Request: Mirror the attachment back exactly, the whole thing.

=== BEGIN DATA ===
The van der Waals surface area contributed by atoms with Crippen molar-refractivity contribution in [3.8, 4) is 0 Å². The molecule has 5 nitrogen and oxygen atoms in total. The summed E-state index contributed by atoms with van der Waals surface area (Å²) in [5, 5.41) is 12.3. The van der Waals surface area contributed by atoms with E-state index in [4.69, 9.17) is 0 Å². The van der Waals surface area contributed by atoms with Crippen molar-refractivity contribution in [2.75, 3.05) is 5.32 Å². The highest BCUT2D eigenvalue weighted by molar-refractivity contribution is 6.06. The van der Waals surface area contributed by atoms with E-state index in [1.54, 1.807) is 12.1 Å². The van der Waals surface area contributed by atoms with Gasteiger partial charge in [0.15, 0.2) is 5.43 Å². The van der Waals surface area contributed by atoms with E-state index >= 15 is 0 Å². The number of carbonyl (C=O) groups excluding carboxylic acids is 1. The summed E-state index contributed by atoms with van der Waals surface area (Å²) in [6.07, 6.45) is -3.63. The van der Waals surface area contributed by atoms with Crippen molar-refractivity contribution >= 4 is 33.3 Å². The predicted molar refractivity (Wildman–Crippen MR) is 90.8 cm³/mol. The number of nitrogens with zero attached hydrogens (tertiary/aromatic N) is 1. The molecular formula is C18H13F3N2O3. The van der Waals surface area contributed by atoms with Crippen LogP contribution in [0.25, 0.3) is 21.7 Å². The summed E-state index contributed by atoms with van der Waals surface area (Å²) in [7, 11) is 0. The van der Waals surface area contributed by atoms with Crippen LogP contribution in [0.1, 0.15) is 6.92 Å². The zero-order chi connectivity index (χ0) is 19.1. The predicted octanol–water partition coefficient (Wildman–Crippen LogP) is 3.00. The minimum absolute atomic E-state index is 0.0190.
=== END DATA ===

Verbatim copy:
The van der Waals surface area contributed by atoms with Crippen molar-refractivity contribution in [3.8, 4) is 0 Å². The molecule has 5 nitrogen and oxygen atoms in total. The summed E-state index contributed by atoms with van der Waals surface area (Å²) in [5, 5.41) is 12.3. The van der Waals surface area contributed by atoms with E-state index in [4.69, 9.17) is 0 Å². The van der Waals surface area contributed by atoms with Crippen molar-refractivity contribution in [2.75, 3.05) is 5.32 Å². The highest BCUT2D eigenvalue weighted by molar-refractivity contribution is 6.06. The van der Waals surface area contributed by atoms with E-state index in [1.54, 1.807) is 12.1 Å². The van der Waals surface area contributed by atoms with Gasteiger partial charge in [0.15, 0.2) is 5.43 Å². The van der Waals surface area contributed by atoms with E-state index >= 15 is 0 Å². The number of carbonyl (C=O) groups excluding carboxylic acids is 1. The summed E-state index contributed by atoms with van der Waals surface area (Å²) in [6.07, 6.45) is -3.63. The van der Waals surface area contributed by atoms with Crippen molar-refractivity contribution >= 4 is 33.3 Å². The predicted molar refractivity (Wildman–Crippen MR) is 90.8 cm³/mol. The number of nitrogens with zero attached hydrogens (tertiary/aromatic N) is 1. The molecular formula is C18H13F3N2O3. The van der Waals surface area contributed by atoms with Crippen LogP contribution in [0.25, 0.3) is 21.7 Å². The summed E-state index contributed by atoms with van der Waals surface area (Å²) in [7, 11) is 0. The van der Waals surface area contributed by atoms with Crippen LogP contribution in [0.1, 0.15) is 6.92 Å². The zero-order chi connectivity index (χ0) is 19.1. The predicted octanol–water partition coefficient (Wildman–Crippen LogP) is 3.00. The minimum absolute atomic E-state index is 0.0190.